When Does a Traveling Employee Actually Begin to "Travel"?
In Pryor v. Illinois Workers' Compensation Commission, 2015 IL App (2d) 130874WC, the Illinois Appellate Court, Workers' Compensation Commission Division, addressed the issue of whether a traveling employee's injury "arose out of" and "in the course of" his employment when the injury occurred while moving a suitcase into his personal vehicle while still at his residence. Pryor, 2015 IL App (2d) 130874WC, ¶ 7. The appellate court concluded that while a traveling employee has a lower threshold of reasonableness concerning his actions, under the facts of this case, where the claimant came to his employer's premises prior to commencing his job as a truck driver, the employee was not a traveling employee until he reached his employer's premises which triggered the start of his work day as a delivery driver. Thus, the employee's injury while loading a suitcase into his personal vehicle prior to going to work to retrieve his work truck was not compensable, as it did not "arise out of" or "in the course of" his employment..
The claimant, Lanyon Pryor, was employed by Cassen Transport and his duties included delivering new automobiles to various Chrysler dealerships. Id. ¶ 5. The claimant's responsibilities included loading automobiles onto an 18 wheel car-hauling tractor trailer at the employer's terminal in Belvidere, Illinois, and driving to various dealerships where the vehicles were unloaded. Id. ¶ 5. The claimant would usually drive his personal vehicle from his home to the Belvidere terminal. Id. Two nights a week, the claimant would spend the night at a hotel while on the road delivering to dealerships. Id. ¶ 6. When he anticipated an overnight stay, he would pack a suitcase with a change of clothes. Id. Once he arrived at the terminal, he would place his suitcase into the semi-tractor and proceed with deliveries. Id.
On July 21, 2008, the claimant planned to drive to the Belvidere terminal that morning to "start [his] work." Id. ¶ 7. The claimant had packed a suitcase with his change of clothes and took it to his personal vehicle at his residence. Id. The claimant set the suitcase down and after opening the car door, reached down to pick up the suitcase to load it into his personal vehicle. He then "bent and turned to the back seat of the car" and felt "unbearable" pain throughout his back and legs. Id.
Later that day, the claimant's wife drove him to his chiropractor's office with whom he had began treating six days earlier on July 15, 2008. Id. ¶ 8. The claimant said that his pain originally arose on July 10, 2008, while chaining a car onto the car-hauling truck. Id. ¶ 8, n. 1. Dr. Kassim's chiropractic chart, however, failed to document any such work related accident. Id. Dr. Kassim recommended that the claimant go to the emergency room and the claimant proceeded to Saint Alexis Hospital and received an injection for pain relief. Id. ¶ 8-9. Eventually, the claimant was able to return to work as of August 18, 2008, and at arbitration on March 14, 2011, testified that his low back was "fine." Id. ¶ 9.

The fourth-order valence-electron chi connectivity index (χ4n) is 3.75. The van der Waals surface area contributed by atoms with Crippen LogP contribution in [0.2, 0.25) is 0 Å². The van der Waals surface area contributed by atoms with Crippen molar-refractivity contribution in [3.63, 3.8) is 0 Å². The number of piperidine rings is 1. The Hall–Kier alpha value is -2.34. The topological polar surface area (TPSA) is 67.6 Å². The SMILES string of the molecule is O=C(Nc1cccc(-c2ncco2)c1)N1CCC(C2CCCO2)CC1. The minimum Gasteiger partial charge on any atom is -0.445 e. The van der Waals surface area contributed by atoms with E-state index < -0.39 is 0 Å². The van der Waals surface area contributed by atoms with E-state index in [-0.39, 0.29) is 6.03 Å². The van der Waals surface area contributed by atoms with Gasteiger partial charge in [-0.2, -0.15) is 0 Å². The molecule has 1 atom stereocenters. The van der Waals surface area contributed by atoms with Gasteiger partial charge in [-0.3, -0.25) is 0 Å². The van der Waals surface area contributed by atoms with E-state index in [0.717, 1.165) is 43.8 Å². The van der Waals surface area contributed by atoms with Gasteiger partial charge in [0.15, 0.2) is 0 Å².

At arbitration, Cassen Transport's Operations Manager, Charles Anderson, testified that the claimant called in sick on July 14, 15 and 16, reporting sciatic nerve problems due to a "motorcycle ride." Id. ¶ 11. On cross examination, the claimant acknowledged that he could not recall if he made such a statement to Anderson and admitted that he rode his motorcycle approximately 250 miles to Wisconsin and back on July 12, 2008. Id.
The Arbitrator found that the claimant failed to prove he sustained an accident that "arose out of" and "in the course of" his employment on July 21, 2008. Id. ¶ 12. The Arbitrator concluded that the claimant "would be considered a traveling employee from when he arrives at [the employer's] terminal, loads his vehicle, delivers his vehicles to a destination, and returns to the terminal." Id. The Arbitrator concluded that "lifting an overnight bag is not sufficient to put [the claimant] "in the course of" his employment." Id. The Arbitrator relied upon the Supreme Court's decision in Orsini v. Industrial Comm'n, 117 Ill. 2d 38 (1987), wherein it was noted that for an injury to arise out of the employment, the risk must be peculiar to the work or a risk to which the employee is exposed to a greater degree than the general public by reason of his employment. Pryor, 2015 IL App (2d) 130874WC, ¶ 12. Additionally, the Arbitrator concluded that the claimant's condition was not causally related to the lifting incident of July 21, 2008. Id. ¶ 13.
The Commission unanimously affirmed the Arbitrator's decision, and the circuit court confirmed the Commission's decision. Id., ¶¶ 2, 3.
On appeal, the claimant argued that he was a "traveling employee" as his job required him to travel and that he was "in the course of" his employment from the moment he left his house as opposed to when he arrived at the terminal. Id. ¶ 14. He further argued that his injury "arose out of" his employment under the traveling employee doctrine as it was reasonable and foreseeable that he would load a bag into his car in preparation for his work travels. Id.